Our last update left us with a cyclone damaged mainhouse leaf roof, cool water temperatures, good viz and plenty of Hammerheads. Finally in February 2016 we had a break to fix the roof. This turned out to be an ingenious affair. Consider that we had about ¼ of the leaf roof displaced and almost sliding off the rafters. You might think that leaf is light? Wrong - it is very heavy and hard to handle. Also the two load bearing corner posts were snapped at ground level but in defiance of gravity still holding up the roof, somehow. We assembled what tools we had, chain block, hydraulic jack, ropes, truckie tie down straps, small hand winch, crow bar and odd tools. After a lengthy team ‘stori taem’ working out our plan of attack we decided that we did not really have one so had to develop our ideas as we went. One plus was that Solomon Islanders have no fear of heights and can climb anything. They believe that any structure that is standing will remain so no matter how flimsy the support. So we proceeded. Someone would suggest tying a rope or belt or chain somewhere and in seconds someone else would have climbed effortlessly to that spot in the roof. Coming from Australia where workers rely on WH&S short films and subsequent Certificates as real life qualifications it is refreshing to work with Solomon Islanders who do their own risk management assessments on the spot, relying on experience and confidence in their own abilities. Watching small boys expertly wielding super sharp machettes, weighing almost as much as they do, without the benefit of having watched a safety video and been awarded a Certificate, is astounding to most of our guests. Centimetre by centimetre, push, pull, jack, winch, we shifted portions of the roof in turn until it finally was back in place and looking pretty good. It then took 4 days to remove the stumps of the broken posts, set in concrete foundations that were reinforced like an ISIS bunker, and finally get the new posts in place. All done manually. I have to say we were proud of ourselves.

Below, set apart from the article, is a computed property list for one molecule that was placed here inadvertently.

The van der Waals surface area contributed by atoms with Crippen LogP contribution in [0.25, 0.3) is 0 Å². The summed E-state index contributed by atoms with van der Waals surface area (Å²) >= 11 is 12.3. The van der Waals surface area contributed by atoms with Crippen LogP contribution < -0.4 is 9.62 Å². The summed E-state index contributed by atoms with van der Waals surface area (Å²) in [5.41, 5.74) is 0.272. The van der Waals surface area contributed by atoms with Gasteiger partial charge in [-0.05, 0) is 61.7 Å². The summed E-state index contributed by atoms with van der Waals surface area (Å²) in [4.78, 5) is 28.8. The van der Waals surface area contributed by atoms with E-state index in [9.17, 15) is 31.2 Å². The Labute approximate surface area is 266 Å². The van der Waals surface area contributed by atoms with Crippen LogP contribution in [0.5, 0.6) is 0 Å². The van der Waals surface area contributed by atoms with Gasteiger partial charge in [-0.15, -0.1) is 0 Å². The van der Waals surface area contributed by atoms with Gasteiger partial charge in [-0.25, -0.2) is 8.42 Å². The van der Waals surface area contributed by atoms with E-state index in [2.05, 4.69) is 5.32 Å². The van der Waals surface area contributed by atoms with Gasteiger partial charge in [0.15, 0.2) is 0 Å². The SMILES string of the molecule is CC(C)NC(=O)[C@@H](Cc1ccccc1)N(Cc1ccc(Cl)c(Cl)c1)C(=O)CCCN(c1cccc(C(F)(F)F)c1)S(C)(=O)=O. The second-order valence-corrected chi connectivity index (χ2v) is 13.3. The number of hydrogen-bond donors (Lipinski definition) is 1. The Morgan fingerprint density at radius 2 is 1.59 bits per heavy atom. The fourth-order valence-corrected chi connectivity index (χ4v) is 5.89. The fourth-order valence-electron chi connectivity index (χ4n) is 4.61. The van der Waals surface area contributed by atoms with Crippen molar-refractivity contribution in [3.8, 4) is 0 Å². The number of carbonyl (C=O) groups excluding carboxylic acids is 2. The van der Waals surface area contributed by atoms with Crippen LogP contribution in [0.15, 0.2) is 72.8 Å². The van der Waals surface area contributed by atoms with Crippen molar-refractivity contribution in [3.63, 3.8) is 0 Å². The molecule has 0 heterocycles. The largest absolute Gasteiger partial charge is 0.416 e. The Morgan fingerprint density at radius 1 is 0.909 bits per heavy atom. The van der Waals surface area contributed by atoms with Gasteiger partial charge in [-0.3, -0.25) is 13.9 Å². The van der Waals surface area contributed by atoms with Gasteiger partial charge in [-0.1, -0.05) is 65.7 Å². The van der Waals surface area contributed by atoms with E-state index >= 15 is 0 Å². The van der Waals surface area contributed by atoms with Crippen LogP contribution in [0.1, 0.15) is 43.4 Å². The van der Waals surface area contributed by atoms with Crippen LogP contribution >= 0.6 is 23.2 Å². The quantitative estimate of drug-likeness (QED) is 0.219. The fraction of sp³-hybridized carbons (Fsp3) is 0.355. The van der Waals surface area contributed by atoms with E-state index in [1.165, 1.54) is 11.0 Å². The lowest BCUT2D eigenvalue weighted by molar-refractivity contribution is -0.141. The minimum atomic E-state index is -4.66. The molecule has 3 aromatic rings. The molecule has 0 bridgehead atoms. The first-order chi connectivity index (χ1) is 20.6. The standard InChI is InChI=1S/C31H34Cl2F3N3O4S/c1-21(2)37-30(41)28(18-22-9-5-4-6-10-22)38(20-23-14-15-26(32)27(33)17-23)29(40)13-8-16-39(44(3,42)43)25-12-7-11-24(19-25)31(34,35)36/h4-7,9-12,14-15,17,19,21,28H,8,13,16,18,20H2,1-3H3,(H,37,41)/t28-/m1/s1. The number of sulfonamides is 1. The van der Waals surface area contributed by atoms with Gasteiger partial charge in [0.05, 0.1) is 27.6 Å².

In the meantime the water remained cool, 29C max and cooler at depth. and the diving remained great. The Manta Rays decided to stay home for New Year and 2016, the corals were thriving, and the fish schools were as big as ever.
In April Jill & I headed of to Dominica to freedive with Sperm Whales and broaden our appreciation of other destinations and operations. The whales were magic and we learnt so much from the biologist dive-leader and from the researchers of “The Dominica SpermWhale Project” http://www.thespermwhaleproject.org/. Disturbingly the whales are threatened and it was a lesson in how destinations and in particular native animals can be badly affected by tourism. Answers are hard to find. We learnt that there is so much plastic in the oceans (and planet) that these huge whales are swallowing plastic which can prove fatal. Looking around the Solomons I can only say that plastic is everywhere and anywhere, certainly less than Asia, but plentiful. Some plastic is of local origin, especially around towns and villages, but lonely remote islands have rows of plastic from international origin. Everyone, including myself, just has to do better.